It’s been a little over a year since the Senate confirmed Rohit Chopra as the Director of the Consumer Financial Protection Bureau (CFPB).
Previously serving as the Commissioner of the Federal Trade Commission (FTC), Chopra has a proven track record of being an aggressive enforcer of consumer protection. In that role, Chopra pushed for aggressive remedies against lawbreaking companies, especially repeat offenders, and worked to reverse the FTC’s reliance on no-money, no-fault settlements—and is continuing the same strategy at the CFPB as Director.
In his first year as Director of the CFPB, Chopra has taken an aggressive approach to consumer protection through market monitoring inquiries, interpretive rules, circulars, advisory notices, and enforcement actions.
Below is a recap of the Bureau’s most impactful advancements toward consumer protection under Director Chopra.
Table of Contents
- Launched a new way for consumers to petition for agency action
- Expressed and exemplified intent to increase enforcement
- Expanded authority for regulatory oversight and enforcement
- Made fair lending a top priority
- Made advancements toward the regulation of the Buy Now, Pay Later industry
- Issued a series of orders to collect information on Big Tech companies using payment systems
- Focused on data privacy and protection
- Reminded mortgage servicers to protect military servicemembers
- Took several actions toward credit reporting complaints
- Looking ahead: What’s next for the CFPB under Director Chopra?
- Get out ahead of CFPB scrutiny with PerformLine
Launched a new way for consumers to petition for agency action
The CFPB under Director Chopra is taking a consumer-first approach to regulatory compliance oversight and has made it easier for consumers to engage with the Bureau and request regulatory changes. Consumers can now submit a petition for rulemaking via email or direct mail, which will then be posted on public dockets for review and comment.
The CFPB is “committed to transparency and listening to the concerns, suggestions, and ideas of the public it serves. The public’s petitions will help the CFPB identify consumer protection issues worthy of reform, rulemaking, or in need of further clarification.”
Americans should be able to easily exercise their Constitutional rights without hiring a high-priced lawyer or lobbyist. Our new program will broaden access to the agency’s rulemaking process.
Expressed and exemplified intent to increase enforcement
CFPB Director Chopra has a reputation for being an aggressive enforcer of consumer protection laws when it comes to organizations that disobey them. Since being confirmed, Director Chopra has focused on repeat offenders, prioritized enforcement over consumer education, taken 20 enforcement actions against organizations, and bolstered enforcement by the states.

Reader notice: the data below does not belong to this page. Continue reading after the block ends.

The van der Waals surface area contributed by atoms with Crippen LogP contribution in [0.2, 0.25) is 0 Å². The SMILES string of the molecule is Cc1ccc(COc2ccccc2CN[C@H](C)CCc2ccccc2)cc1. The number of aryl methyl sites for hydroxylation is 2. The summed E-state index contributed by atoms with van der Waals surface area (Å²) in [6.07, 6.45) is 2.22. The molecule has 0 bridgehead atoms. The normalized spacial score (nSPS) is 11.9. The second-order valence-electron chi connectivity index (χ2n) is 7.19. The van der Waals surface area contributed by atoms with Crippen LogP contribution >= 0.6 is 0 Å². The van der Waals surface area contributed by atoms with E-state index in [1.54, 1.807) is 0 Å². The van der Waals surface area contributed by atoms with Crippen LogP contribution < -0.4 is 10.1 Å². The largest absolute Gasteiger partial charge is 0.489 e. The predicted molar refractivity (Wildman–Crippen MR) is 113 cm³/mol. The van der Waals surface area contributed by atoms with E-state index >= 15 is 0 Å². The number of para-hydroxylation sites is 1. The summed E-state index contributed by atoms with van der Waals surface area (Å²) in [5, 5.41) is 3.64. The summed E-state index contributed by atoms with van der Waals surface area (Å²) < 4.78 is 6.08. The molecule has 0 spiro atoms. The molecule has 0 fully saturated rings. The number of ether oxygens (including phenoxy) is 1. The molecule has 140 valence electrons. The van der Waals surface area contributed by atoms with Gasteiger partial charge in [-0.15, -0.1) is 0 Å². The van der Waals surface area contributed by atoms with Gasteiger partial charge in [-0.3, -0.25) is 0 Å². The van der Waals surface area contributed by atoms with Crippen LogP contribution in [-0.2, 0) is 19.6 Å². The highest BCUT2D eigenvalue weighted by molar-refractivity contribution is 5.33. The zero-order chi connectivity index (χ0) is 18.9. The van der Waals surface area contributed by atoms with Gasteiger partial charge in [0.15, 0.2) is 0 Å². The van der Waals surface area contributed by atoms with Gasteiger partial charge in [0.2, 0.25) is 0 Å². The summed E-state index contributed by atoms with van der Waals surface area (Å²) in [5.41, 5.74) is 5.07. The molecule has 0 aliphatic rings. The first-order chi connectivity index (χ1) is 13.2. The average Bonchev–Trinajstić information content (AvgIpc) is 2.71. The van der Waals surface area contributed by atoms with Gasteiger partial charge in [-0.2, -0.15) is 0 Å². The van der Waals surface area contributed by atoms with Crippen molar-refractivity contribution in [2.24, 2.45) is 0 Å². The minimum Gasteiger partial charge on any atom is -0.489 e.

Reining in repeat offenders
In his testimonial to the Senate Committee on Banking, Housing, and Urban Affairs, Director Chopra spoke to his intent to increase enforcement and crack down on repeat offenders by saying:
I anticipate that the CFPB will sharpen its focus on repeat offenders, particularly those that violate agency or federal court orders. The agency has now entered into a substantial number of orders, largely by consent of the agency and the financial institution, and it will be critical that we closely monitor compliance with these orders. Repeat offenders that violate orders and cause ongoing harm to families and law-abiding businesses must be stopped.
Fast forward a few months, in a lecture given to students at the University of Pennsylvania Law School, Director Chopra outlined his plans to rein in repeat offenders—or “recidivists” as he describes them—by pivoting to remedies that are more “structural” in nature instead of relying on monetary fines.
Prioritizing enforcement over consumer education
In a session at the Federal Reserve Bank of Philadelphia’s Sixth Annual Fintech Conference, Director Chopra spoke about how he plans to take a more robust approach to enforcement.
In some cases, financial education literacy has made people worse off because they become overconfident…. Financial products are often very challenging to understand…Disclosures are not going to be what fixes it. What is often going to fix it is to eradicate unlawful actors who prey on people.
Increased enforcement actions
Since being sworn in last year, the CFPB under Director Chopra has already taken 20 enforcement actions—9 of which happened in just the last 4 months alone.
Not only has the number of enforcement actions increased but the penalties have too, with some penalties upwards of almost $200 million.
Bolstered enforcement by states
In May 2022, the CFPB issued an interpretive rule that describes States’ authority to pursue companies that violate provisions of federal consumer protection laws.
The CFPB’s interpretive rule on states’ authority to enforce consumer protection laws confirms that:
- States can enforce the Consumer Financial Protection Act, including the provision making it unlawful for covered persons or service providers to violate any provision of federal consumer financial protection law
- States can pursue claims and actions against a broad range of entities
- CFPB enforcement actions do not put a halt to state actions, and sometimes states bring enforcement actions in coordination with the CFPB
Expanded authority for regulatory oversight and enforcement
Led by Director Chopra, the CFPB took several steps to expand the Bureau’s authority for regulatory oversight and enforcement, including updates to the UDAAP examination manual and invoking a dormant authority to hold nonbank companies accountable for consumer protection.
Added discrimination under the “unfair” prong of UDAAP
In March of 2022, the CFPB updated its supervisory operations to include discriminatory practices as unfair under UDAAP in an attempt to further protect consumers from illegal discrimination in instances where existing fair lending laws may not apply.